offered by Aileen Van Ginkel
Professor N. T. Wright, a leading biblical scholar and former Bishop of Durham, writes about the Book of Psalms in an intriguing way. In The Case for the Psalms: Why They Are Essential, he says that they are “transformative”. The Psalms change the way we look at the world around us by shaping answers to key questions: “Who are we? Where are we? What’s wrong? What’s the solution? and What time is it?” (p. 7).
If all we read or hear these days are online or television reports, the answers to those questions are obvious. We’re among billions on the planet whose lives have been invaded by COVID-19 and who want a vaccine to be developed quickly. Many would say in response to the question, What time is it?, that we are living in a time of global emergency at best or global disaster at worst.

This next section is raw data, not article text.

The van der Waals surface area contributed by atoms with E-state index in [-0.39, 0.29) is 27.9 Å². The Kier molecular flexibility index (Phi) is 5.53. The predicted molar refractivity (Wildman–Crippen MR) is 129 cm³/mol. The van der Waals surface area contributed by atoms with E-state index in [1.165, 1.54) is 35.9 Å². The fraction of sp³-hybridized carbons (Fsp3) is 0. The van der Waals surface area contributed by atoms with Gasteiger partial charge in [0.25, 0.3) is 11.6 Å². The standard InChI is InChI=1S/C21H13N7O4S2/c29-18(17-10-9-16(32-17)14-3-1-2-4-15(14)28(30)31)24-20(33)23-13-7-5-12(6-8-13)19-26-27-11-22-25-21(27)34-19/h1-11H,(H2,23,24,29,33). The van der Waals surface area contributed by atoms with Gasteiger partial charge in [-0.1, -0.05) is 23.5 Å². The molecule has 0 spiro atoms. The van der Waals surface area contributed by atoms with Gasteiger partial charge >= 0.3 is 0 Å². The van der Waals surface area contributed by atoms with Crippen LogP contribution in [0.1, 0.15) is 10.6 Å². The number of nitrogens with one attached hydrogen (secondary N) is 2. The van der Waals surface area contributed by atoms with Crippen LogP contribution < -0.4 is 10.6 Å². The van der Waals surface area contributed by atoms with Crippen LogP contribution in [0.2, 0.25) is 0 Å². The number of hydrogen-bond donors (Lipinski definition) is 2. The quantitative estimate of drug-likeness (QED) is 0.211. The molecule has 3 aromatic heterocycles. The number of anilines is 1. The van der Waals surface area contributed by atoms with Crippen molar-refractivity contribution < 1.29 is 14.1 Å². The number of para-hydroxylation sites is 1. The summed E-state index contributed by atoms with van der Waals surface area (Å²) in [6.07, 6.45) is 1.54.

The writers of the Psalms are very familiar with emergency and disaster. Such circumstances form the backdrop to most of what they’ve written. But weaving its way through all of the Psalms is a note of hope, a thread of security. Reading the Psalms can help to mold within us a spirit of trust in God, no matter what we’re reading or hearing about the immediate or long-term impacts of the novel coronavirus.
Two examples that could form a good beginning and ending to each day in the coming weeks or maybe months:
I lay down and slept,
yet I woke up in safety,
for the Lord was watching over me (Ps. 3:5).
In peace I will lie down and sleep,
for you alone, O Lord, will keep me safe (Ps. 4:8).
Loving God, remind us daily of your care for us. Help us to listen for notes of hope in the midst of talk of emergency and disaster. Build in us the trust that you are watching over us and you are keeping us safe. Amen.